With English you will find inspiration from meeting with exchange students from the US, Mexico, Spain, England, Mauritius, Germany, Sweden, Vietnam, Australia, Kenya, Morocco, Italy, Peru, Ecuador and Brazil as well as professionals and other individuals from China, Japan, Argentina, Canada, Turkey, Belgium, the Netherlands, Albania, the Philippines and many more. All their stories and personal achievements will drive you to start your own project that consists of asking them what being creative means to them and you will receive many great responses from a majority of them (see a few samples below). All those connections will also drive a few of your professional decisions and will lead you to unexpected yet amazing places. But let’s save those juicy surprises for another email.
Fact #9: You will help others accomplish what you have worked on for over a decade, and it will mark you for life.
In my first post on Medium I talk about a very important transition in my life (soon-to-be yours) which changed everything I had planned for myself. (SPOILER ALERT: If you don’t want to know what you’ll be doing after graduation, skip to Fact #10).
One week after graduating with my MBA diploma in hand I left Paris to go work for an incredible company in New York on a 6-month visa (which was eventually extended for another 6 months). For many years up until that point I had made working and living in New York my number one life goal and the emotions I felt when I finally knew it was happening are very difficult to put into words. Obviously I had to leave New York when my visa expired and we applied for a more permanent working visa also known as H-1B. Thankfully I knew one very dear friend in Shanghai who convinced me to visit him while waiting for the US visa situation to get sorted out (despite our best efforts I was unable to get my hands on it due to their lottery system) and I was shocked just how impactful and wonderful this new experience has been.
Armed with confidence and determination I was able to network and connect with a great number of people from both the expat and local communities and quickly picked up private English-teaching gigs with 4-year-old Chinese girls and boys, and within a few weeks I started a small business helping Chinese startups and professionals improve their English and accent as well as Public Speaking and Presentation Design skills. I used everything I had learned from school and my short-lived career in New York to help others in Shanghai accomplish what took me many years to accomplish and realized how fulfilling this experience was — and still is!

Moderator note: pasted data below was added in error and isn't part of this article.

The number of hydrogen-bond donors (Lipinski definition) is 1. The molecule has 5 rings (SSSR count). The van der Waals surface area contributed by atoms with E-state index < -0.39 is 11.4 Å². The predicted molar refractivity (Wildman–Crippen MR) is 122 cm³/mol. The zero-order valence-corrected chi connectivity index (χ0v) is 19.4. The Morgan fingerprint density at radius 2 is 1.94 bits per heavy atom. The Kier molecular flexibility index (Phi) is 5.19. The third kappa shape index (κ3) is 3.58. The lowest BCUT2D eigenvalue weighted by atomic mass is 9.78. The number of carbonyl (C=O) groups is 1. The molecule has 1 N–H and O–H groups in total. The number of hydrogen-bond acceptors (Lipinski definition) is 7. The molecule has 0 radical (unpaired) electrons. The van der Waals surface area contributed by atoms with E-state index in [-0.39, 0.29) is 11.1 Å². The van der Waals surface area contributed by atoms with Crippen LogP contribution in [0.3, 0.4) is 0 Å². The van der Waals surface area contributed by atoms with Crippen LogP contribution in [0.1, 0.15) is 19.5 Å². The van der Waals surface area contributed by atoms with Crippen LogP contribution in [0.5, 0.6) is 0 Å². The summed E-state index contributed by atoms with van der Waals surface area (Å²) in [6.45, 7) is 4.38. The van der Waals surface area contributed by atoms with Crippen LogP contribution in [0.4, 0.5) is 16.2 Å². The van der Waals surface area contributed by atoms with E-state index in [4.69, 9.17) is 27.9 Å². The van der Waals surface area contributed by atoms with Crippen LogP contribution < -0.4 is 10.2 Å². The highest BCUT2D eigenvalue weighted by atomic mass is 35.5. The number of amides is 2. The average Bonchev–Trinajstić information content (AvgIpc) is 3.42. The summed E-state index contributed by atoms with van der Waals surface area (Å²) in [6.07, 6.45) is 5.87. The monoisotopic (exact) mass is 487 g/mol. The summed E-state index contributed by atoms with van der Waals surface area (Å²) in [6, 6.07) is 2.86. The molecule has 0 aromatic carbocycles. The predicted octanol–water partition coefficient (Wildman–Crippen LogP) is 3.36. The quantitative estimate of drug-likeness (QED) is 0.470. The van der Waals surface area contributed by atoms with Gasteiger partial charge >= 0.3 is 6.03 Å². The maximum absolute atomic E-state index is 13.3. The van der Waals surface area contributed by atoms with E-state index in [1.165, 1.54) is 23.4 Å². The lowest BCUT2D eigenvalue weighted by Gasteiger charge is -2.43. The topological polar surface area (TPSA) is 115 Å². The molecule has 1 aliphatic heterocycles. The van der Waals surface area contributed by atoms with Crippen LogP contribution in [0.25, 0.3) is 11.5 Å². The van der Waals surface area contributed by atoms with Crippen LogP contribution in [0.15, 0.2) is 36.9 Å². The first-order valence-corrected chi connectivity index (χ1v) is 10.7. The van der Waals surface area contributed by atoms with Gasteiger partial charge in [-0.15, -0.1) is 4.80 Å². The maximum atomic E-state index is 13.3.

Fact #10: Opportunities are endless.
You just need to learn when to say no.
Benjamin P. Hardy recently published a post about “50 ways happier, healthier and more successful people live on their own terms” and I want to share one in particular which resonated with some of the things I have gone through recently:
How could you possibly say “no” to certain opportunities if you don’t know what you want? You can’t. Like most people, you’ll be seduced by the best thing that comes around. Or, you’ll crumble under other people’s agendas. But if you know what you want, you’ll have the courage and foresight to pass up even brilliant opportunities — because ultimately they are distractors from your vision. As Jim Collins said in Good to Great, “A ‘once-in-a-lifetime opportunity’ is irrelevant if it is the wrong opportunity.”
Of course there are things that I wish I had done differently or wish I had known when I was younger. Maybe I should have done a few more internships while I was in college. Maybe I should have saved more money when working over the summer instead of traveling the US so much. Or maybe I should stop being so stubborn and try working in France for a bit, but you know what? Over the past few months I learned not to have regrets. I learned to move. Life is too short to worry about things you can’t do anything about.
Anyway, I hope these two emails serve you well. Please save them somewhere before you finally decide to clean your inbox. Merci.
Live long and prosper,